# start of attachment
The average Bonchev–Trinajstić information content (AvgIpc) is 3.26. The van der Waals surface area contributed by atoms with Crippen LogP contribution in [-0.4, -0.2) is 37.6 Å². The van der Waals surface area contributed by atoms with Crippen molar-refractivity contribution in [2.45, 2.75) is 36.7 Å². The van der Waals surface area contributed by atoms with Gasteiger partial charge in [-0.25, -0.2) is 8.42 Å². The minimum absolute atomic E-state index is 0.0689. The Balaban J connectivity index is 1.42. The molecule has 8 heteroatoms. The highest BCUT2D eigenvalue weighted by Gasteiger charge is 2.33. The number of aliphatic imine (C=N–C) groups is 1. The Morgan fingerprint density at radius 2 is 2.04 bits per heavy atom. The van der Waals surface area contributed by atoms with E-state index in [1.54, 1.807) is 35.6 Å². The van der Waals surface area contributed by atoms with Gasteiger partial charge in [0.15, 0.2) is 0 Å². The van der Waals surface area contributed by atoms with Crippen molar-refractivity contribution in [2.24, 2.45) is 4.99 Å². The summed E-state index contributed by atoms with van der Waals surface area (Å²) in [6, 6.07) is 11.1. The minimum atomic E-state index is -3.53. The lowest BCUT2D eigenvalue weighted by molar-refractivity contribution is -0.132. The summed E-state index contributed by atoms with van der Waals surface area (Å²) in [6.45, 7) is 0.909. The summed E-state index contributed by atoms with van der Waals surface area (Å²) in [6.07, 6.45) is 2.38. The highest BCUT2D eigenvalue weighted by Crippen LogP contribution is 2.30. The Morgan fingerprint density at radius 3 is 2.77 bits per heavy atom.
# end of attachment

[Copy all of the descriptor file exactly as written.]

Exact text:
The average Bonchev–Trinajstić information content (AvgIpc) is 3.26. The van der Waals surface area contributed by atoms with Crippen LogP contribution in [-0.4, -0.2) is 37.6 Å². The van der Waals surface area contributed by atoms with Crippen molar-refractivity contribution in [2.45, 2.75) is 36.7 Å². The van der Waals surface area contributed by atoms with Gasteiger partial charge in [-0.25, -0.2) is 8.42 Å². The minimum absolute atomic E-state index is 0.0689. The Balaban J connectivity index is 1.42. The molecule has 8 heteroatoms. The highest BCUT2D eigenvalue weighted by Gasteiger charge is 2.33. The number of aliphatic imine (C=N–C) groups is 1. The Morgan fingerprint density at radius 2 is 2.04 bits per heavy atom. The van der Waals surface area contributed by atoms with E-state index in [1.54, 1.807) is 35.6 Å². The van der Waals surface area contributed by atoms with Gasteiger partial charge in [0.15, 0.2) is 0 Å². The van der Waals surface area contributed by atoms with Crippen molar-refractivity contribution in [2.24, 2.45) is 4.99 Å². The summed E-state index contributed by atoms with van der Waals surface area (Å²) in [6, 6.07) is 11.1. The minimum atomic E-state index is -3.53. The lowest BCUT2D eigenvalue weighted by molar-refractivity contribution is -0.132. The summed E-state index contributed by atoms with van der Waals surface area (Å²) in [6.45, 7) is 0.909. The summed E-state index contributed by atoms with van der Waals surface area (Å²) in [6.07, 6.45) is 2.38. The highest BCUT2D eigenvalue weighted by Crippen LogP contribution is 2.30. The Morgan fingerprint density at radius 3 is 2.77 bits per heavy atom.